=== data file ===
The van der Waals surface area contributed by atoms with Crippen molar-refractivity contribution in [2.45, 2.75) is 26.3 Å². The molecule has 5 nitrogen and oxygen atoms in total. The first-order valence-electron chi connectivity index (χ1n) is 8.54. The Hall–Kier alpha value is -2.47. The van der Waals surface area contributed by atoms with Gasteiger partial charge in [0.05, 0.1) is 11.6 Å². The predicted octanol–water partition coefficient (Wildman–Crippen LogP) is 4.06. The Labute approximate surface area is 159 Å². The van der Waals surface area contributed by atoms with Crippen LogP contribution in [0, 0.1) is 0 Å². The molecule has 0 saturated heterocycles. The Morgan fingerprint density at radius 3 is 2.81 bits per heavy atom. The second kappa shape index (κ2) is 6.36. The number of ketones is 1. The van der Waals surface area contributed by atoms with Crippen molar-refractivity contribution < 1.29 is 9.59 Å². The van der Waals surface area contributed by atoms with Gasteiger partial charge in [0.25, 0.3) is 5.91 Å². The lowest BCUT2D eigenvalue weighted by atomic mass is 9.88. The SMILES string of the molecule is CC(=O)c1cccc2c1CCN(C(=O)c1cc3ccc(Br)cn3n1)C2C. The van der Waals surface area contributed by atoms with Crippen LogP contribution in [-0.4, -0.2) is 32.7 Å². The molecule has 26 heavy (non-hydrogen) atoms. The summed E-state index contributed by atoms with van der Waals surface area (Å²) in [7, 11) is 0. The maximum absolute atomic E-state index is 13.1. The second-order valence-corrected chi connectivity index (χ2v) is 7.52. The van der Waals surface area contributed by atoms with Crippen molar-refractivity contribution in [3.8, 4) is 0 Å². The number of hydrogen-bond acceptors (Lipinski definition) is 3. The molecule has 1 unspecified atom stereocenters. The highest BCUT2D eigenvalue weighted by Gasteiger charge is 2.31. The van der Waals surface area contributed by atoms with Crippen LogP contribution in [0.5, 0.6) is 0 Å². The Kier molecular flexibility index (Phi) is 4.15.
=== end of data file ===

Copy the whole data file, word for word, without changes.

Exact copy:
The van der Waals surface area contributed by atoms with Crippen molar-refractivity contribution in [2.45, 2.75) is 26.3 Å². The molecule has 5 nitrogen and oxygen atoms in total. The first-order valence-electron chi connectivity index (χ1n) is 8.54. The Hall–Kier alpha value is -2.47. The van der Waals surface area contributed by atoms with Gasteiger partial charge in [0.05, 0.1) is 11.6 Å². The predicted octanol–water partition coefficient (Wildman–Crippen LogP) is 4.06. The Labute approximate surface area is 159 Å². The van der Waals surface area contributed by atoms with Crippen LogP contribution in [0, 0.1) is 0 Å². The molecule has 0 saturated heterocycles. The Morgan fingerprint density at radius 3 is 2.81 bits per heavy atom. The second kappa shape index (κ2) is 6.36. The number of ketones is 1. The van der Waals surface area contributed by atoms with Crippen molar-refractivity contribution < 1.29 is 9.59 Å². The van der Waals surface area contributed by atoms with Gasteiger partial charge in [0.25, 0.3) is 5.91 Å². The lowest BCUT2D eigenvalue weighted by atomic mass is 9.88. The SMILES string of the molecule is CC(=O)c1cccc2c1CCN(C(=O)c1cc3ccc(Br)cn3n1)C2C. The van der Waals surface area contributed by atoms with Crippen LogP contribution in [-0.4, -0.2) is 32.7 Å². The molecule has 26 heavy (non-hydrogen) atoms. The summed E-state index contributed by atoms with van der Waals surface area (Å²) in [7, 11) is 0. The maximum absolute atomic E-state index is 13.1. The second-order valence-corrected chi connectivity index (χ2v) is 7.52. The van der Waals surface area contributed by atoms with Crippen molar-refractivity contribution in [3.8, 4) is 0 Å². The number of hydrogen-bond acceptors (Lipinski definition) is 3. The molecule has 1 unspecified atom stereocenters. The highest BCUT2D eigenvalue weighted by Gasteiger charge is 2.31. The van der Waals surface area contributed by atoms with Crippen LogP contribution in [0.5, 0.6) is 0 Å². The Kier molecular flexibility index (Phi) is 4.15.